The Windows Accessibility tools help people with a variety of disabilities every day. Here’s a quick overview of all the tools.
Microsoft has been at the forefront of accessibility and first took steps to address it in 1990 with Windows 3.0. Now with Windows 11, they’ve ramped up their Windows Accessibility tools with new features and tools.
So, let’s dive in and peek through all the different accessibility tools on Windows.
You can access all Accessibility tools straight from your Settings on Windows. Launch the Windows Settings by pressing the Windows Key + I, and head to the Accessibility section.
Microsoft has divided its tools into three major sections that aim to cover different types of accessibility issues. They are: Vision, Hearing, and Interaction.
Let’s first start with Vision.
It’s no secret that individuals with vision impairments can face significant problems performing tasks such as typing, using a mouse, and navigating menus and explorers. In fact, according to a 2022 report from WHO, approximately 2 billion people worldwide suffer from a visual impairment of one kind or another.
It’s safe to assume some of them likely use tech to make their lives easier; even if one percent of them use Windows, that’s a massive amount of people possibly struggling with their tech.
The Vision Accessibility tool on Windows serves the needs and abilities of many such Windows users who’d otherwise fail to make the best use of Windows.
To that end, Windows has provided a plethora of tools under the Vision section. Let’s cover all of them individually.
1. Text Size
Text size does what it says on the tin. It helps you tweak the size of your text all over your PC and apps with a simple adjustment through the slider.
After you’ve made the changes, make sure you click on Apply to save them.
2. Visual Effects
It’s sometimes quipped that visual effects are not just eye candy; they are, in fact, an integral part of the user interface, giving you critical context and clarity.
Moreover, the visual effects on Windows can make or break the user experience for many users with partial visual impairments. With the tools in Visual effects, you can manage these visual effects to some degree, and get the most out of them.
By default, the scrollbar next to your search results will disappear whenever you search for something from the Start menu. You can change this, though.
Simply toggle on the button for Always show scrollbars, and you will be good to go from there.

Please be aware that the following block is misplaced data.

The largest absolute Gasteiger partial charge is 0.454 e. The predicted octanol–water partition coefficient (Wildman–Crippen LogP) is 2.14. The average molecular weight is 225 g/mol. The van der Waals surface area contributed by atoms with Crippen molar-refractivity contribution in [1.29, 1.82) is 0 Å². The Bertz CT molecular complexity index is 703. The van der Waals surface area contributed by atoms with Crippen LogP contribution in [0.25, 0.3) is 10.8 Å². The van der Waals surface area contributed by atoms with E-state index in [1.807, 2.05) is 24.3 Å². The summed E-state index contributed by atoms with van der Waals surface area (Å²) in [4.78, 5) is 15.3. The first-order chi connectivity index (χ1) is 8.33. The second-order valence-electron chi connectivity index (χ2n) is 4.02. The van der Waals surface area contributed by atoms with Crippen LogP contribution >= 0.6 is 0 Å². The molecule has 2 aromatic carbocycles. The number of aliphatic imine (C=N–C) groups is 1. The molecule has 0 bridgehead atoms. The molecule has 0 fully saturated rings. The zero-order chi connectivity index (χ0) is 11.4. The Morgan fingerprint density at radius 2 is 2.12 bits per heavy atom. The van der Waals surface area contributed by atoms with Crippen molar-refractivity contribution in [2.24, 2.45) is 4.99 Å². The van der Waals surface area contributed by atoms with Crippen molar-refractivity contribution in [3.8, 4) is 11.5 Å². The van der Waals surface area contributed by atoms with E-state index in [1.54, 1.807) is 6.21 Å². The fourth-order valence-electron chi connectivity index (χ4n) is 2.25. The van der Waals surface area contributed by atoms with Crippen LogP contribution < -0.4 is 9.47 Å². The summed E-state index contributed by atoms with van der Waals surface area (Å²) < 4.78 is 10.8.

Transparency effects improve your PC’s aesthetics, and Windows keeps them enabled by default. But if you face any visual impairments, they can unnecessarily make your eyes work hard.
Toggle off the switch in front of Transparency effects, and the tool will turn off all the shiny effects on your PC.
Windows packs a ton of cool animations that briefly appear on your screen throughout transitions of one sort or the other, usually as an enhancement.
However, they are not everyone’s cup of tea. If you find them distracting, you can easily disable them by toggling off the button for Animation effects.
Every notification on your Windows stays for a specific amount of time. With Dismiss notification after this time, you can tweak the time to increase or decrease it with ease, anywhere from 5 seconds up to 5 minutes.
3. Mouse Pointer and Touch
This tool lets you easily change your mouse cursor’s size and style. For instance, you can tweak the pointer character from four different shapes. Alternatively, you can increase or decrease its size as well.
You can toggle on the switch for the Touch indicator, and wherever you touch the screen, you will see an enlarged circle. You can also check the Make the circle darker and larger radio box to get things set up.
4. Text Cursor
Windows also lets you change the appearance and thickness of the text cursor, which will help you improve the visibility of your text.
First, toggle on the Text cursor indicator to turn on the tools. From there, you can also tweak the size of the cursor by sliding it sideways.
On top of this, you also have many different colors to pick from below; choose one, and your Text cursor’s indicator will be tweaked.
Text Color Thickness
Alternatively, you can also tweak the cursor’s thickness by moving the slider as shown below:
As you can probably guess from the name, Magnifier is a handy tool for users with bad eyesight. Even if your eyesight is fine, you can use them to read any hidden text on the internet or any document you otherwise wouldn’t be able to read. To turn on Magnifier, toggle on the switch for Magnifier.